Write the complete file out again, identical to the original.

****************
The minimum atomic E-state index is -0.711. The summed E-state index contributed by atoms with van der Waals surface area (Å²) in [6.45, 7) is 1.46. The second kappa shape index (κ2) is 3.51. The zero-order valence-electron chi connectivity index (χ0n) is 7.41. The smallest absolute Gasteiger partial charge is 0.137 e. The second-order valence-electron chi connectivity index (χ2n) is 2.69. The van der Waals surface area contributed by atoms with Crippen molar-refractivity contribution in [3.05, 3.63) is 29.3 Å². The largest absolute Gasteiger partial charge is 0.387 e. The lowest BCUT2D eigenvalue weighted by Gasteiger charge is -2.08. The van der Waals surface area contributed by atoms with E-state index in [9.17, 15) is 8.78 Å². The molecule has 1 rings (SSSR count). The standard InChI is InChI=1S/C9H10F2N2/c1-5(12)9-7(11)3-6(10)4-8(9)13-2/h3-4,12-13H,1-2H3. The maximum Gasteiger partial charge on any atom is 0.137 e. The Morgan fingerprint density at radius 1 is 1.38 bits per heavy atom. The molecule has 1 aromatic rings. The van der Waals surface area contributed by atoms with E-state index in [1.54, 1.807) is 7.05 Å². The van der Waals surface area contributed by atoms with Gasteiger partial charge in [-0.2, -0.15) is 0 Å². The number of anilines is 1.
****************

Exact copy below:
The minimum atomic E-state index is -0.711. The summed E-state index contributed by atoms with van der Waals surface area (Å²) in [6.45, 7) is 1.46. The second kappa shape index (κ2) is 3.51. The zero-order valence-electron chi connectivity index (χ0n) is 7.41. The smallest absolute Gasteiger partial charge is 0.137 e. The second-order valence-electron chi connectivity index (χ2n) is 2.69. The van der Waals surface area contributed by atoms with Crippen molar-refractivity contribution in [3.05, 3.63) is 29.3 Å². The largest absolute Gasteiger partial charge is 0.387 e. The lowest BCUT2D eigenvalue weighted by Gasteiger charge is -2.08. The van der Waals surface area contributed by atoms with E-state index in [9.17, 15) is 8.78 Å². The molecule has 1 rings (SSSR count). The standard InChI is InChI=1S/C9H10F2N2/c1-5(12)9-7(11)3-6(10)4-8(9)13-2/h3-4,12-13H,1-2H3. The maximum Gasteiger partial charge on any atom is 0.137 e. The Morgan fingerprint density at radius 1 is 1.38 bits per heavy atom. The molecule has 1 aromatic rings. The van der Waals surface area contributed by atoms with E-state index in [1.54, 1.807) is 7.05 Å². The van der Waals surface area contributed by atoms with Gasteiger partial charge in [-0.2, -0.15) is 0 Å². The number of anilines is 1.